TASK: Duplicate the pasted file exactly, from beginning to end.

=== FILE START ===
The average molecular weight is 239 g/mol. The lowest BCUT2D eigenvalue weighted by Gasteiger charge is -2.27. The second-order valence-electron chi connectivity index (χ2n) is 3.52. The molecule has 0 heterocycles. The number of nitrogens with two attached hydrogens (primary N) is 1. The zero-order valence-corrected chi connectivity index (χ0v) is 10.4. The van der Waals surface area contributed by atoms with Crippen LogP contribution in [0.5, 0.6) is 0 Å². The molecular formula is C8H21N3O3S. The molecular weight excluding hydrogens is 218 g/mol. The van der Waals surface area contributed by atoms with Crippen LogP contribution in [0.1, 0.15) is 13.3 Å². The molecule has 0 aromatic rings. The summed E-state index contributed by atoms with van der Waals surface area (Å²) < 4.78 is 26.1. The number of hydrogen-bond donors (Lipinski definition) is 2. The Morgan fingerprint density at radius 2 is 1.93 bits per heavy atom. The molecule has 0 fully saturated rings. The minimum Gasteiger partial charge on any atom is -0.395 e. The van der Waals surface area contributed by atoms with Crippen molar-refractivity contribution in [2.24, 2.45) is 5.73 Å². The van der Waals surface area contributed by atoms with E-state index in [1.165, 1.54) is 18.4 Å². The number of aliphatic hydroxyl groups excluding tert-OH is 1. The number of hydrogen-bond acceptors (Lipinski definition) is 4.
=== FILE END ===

The average molecular weight is 239 g/mol. The lowest BCUT2D eigenvalue weighted by Gasteiger charge is -2.27. The second-order valence-electron chi connectivity index (χ2n) is 3.52. The molecule has 0 heterocycles. The number of nitrogens with two attached hydrogens (primary N) is 1. The zero-order valence-corrected chi connectivity index (χ0v) is 10.4. The van der Waals surface area contributed by atoms with Crippen LogP contribution in [0.5, 0.6) is 0 Å². The molecular formula is C8H21N3O3S. The molecular weight excluding hydrogens is 218 g/mol. The van der Waals surface area contributed by atoms with Crippen LogP contribution in [0.1, 0.15) is 13.3 Å². The molecule has 0 aromatic rings. The summed E-state index contributed by atoms with van der Waals surface area (Å²) < 4.78 is 26.1. The number of hydrogen-bond donors (Lipinski definition) is 2. The Morgan fingerprint density at radius 2 is 1.93 bits per heavy atom. The molecule has 0 fully saturated rings. The minimum Gasteiger partial charge on any atom is -0.395 e. The van der Waals surface area contributed by atoms with Crippen molar-refractivity contribution in [2.24, 2.45) is 5.73 Å². The van der Waals surface area contributed by atoms with E-state index in [1.165, 1.54) is 18.4 Å². The number of aliphatic hydroxyl groups excluding tert-OH is 1. The number of hydrogen-bond acceptors (Lipinski definition) is 4.